Both Valerie Erazo and Saniyah Santos know what careers they want to pursue after high school.
“I’m looking forward to making a career out of building websites. This job can be difficult, but I like the challenge.”
“And I want to be a software developer,” said 15-year-old Saniyah.
Valerie and Saniyah are students at the New Orleans Charter Science and Math High School, commonly known as Sci Hi. Recently, the school received a $10,000 grant for her computer science program from Code.org.
Headquartered in Seattle, Washington, Code.org is a non-profit educational organization that advances computer science to K-12 students, especially those in underserved communities. It’s supported by hundreds of contributors, including Google, Amazon, and Microsoft.
Sci Hi currently offers two computer science classes: Computer Science Exploration and Computer Science Principles. This grant will be used to support new classes for advanced students studying computer science principles.
Code.org co-founder and CEO Hadi Partovi said:
“Given that many of our students come from communities that have historically lacked access to computer science education, we believe that this award will expand opportunities for students not only in our school but throughout the district. hoping.”
Christina Mason, a computer science teacher, created a grant application. She said she has to meet some requirements when submitting her application.
“We had to explain our commitment to expanding computer science education in schools,” explains Mason. “And we had to show how students could benefit from this technology and incorporate it into the classroom.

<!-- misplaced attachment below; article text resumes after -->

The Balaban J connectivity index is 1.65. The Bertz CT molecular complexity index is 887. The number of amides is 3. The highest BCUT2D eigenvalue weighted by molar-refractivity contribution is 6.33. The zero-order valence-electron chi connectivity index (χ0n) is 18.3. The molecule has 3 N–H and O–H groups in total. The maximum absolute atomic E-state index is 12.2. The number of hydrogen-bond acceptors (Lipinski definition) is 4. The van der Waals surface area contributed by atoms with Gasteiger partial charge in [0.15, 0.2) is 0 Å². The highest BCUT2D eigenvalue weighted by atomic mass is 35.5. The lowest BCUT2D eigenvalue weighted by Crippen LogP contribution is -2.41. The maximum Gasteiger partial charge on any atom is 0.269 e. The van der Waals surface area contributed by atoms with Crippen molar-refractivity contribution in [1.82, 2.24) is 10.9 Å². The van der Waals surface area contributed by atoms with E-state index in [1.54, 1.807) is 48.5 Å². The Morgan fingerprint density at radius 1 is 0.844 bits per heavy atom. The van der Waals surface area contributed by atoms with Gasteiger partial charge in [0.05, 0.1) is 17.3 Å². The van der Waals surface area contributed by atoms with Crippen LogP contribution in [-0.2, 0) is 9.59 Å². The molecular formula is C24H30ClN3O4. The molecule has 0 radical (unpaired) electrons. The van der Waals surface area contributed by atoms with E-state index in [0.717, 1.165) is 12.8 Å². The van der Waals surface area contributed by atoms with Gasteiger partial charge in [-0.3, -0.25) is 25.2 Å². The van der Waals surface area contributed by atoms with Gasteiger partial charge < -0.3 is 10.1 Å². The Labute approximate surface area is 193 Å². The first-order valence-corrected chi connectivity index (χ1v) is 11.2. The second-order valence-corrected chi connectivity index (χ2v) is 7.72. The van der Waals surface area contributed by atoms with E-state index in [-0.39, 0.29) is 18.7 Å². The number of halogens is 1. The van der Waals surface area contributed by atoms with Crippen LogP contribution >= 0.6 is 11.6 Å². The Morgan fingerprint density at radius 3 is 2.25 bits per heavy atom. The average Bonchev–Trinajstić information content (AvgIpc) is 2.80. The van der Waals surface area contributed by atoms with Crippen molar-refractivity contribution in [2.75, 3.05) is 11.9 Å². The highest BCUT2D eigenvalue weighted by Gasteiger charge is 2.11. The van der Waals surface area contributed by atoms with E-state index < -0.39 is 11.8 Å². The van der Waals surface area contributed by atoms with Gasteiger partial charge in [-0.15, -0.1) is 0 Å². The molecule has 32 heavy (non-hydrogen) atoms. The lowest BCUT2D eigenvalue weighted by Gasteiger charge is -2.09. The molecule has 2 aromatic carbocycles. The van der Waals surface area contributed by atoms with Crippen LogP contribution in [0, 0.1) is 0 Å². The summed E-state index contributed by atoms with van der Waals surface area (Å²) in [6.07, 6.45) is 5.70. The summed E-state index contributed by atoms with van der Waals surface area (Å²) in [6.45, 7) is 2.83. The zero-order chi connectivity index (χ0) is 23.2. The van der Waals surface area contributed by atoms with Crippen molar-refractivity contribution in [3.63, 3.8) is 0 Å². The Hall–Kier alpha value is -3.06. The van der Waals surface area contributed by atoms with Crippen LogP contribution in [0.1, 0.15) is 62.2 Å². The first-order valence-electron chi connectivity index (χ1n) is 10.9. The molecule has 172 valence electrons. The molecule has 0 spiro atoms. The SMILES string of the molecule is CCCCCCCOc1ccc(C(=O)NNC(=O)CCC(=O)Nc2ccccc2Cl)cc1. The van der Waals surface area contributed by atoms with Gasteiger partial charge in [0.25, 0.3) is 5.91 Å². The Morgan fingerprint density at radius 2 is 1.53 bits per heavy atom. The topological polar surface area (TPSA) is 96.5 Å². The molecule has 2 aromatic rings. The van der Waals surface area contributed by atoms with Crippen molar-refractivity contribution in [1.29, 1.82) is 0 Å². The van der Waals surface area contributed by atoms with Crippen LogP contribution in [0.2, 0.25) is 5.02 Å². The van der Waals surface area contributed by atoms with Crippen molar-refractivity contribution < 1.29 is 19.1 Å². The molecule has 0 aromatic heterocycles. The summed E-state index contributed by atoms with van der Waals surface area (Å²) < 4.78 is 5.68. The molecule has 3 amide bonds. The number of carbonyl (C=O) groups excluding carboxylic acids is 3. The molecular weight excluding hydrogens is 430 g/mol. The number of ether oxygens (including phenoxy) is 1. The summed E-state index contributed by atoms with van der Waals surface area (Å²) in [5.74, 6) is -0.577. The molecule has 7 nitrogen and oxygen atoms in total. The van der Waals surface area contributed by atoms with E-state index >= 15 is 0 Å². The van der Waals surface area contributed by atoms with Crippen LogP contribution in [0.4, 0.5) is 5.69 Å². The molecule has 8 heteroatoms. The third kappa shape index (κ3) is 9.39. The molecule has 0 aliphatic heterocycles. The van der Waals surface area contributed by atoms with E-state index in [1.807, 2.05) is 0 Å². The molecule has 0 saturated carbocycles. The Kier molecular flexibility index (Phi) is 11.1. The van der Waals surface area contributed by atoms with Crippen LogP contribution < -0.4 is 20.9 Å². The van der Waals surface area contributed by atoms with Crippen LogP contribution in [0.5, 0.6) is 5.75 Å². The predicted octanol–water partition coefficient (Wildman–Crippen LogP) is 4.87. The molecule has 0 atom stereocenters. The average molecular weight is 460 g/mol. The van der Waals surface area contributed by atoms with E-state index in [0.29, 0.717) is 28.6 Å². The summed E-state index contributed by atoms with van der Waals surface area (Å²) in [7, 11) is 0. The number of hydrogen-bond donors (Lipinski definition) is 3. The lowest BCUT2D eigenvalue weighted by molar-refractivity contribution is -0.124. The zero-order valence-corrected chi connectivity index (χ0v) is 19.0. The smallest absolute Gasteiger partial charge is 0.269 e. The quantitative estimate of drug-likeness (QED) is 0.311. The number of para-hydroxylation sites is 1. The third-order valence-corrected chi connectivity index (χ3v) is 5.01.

“The majority of my students have no programming experience. When you know you can do it, it teaches you to be patient.”
Valerie said taking a computer science course gave her confidence.
In a survey of computer science classes, Mason said that although the course didn’t technically offer programming, he integrated programming into the class.
“To teach programming, we used the Carnegie Mellon University Coding Academy curriculum to draw shapes that could be used to create images, animations, and games,” explains Mason. “Everything that happens on a computer is coded by a software engineer or developer. Coding is learning how to give commands to a computer so that it can do a task.”
Saniyah, a first year student at Sci Hi, took this class last semester.
“I learned a lot in that class. It was very diverse,” Sanya said. “Once you learn how to code, you can create anything you want. The class really opened my mind.”
Mason said increasing access to the field is important, especially in Louisiana, which lags behind in technical education.
“As a teacher, I am fortunate to have been able to provide this funding to Sci Hi.”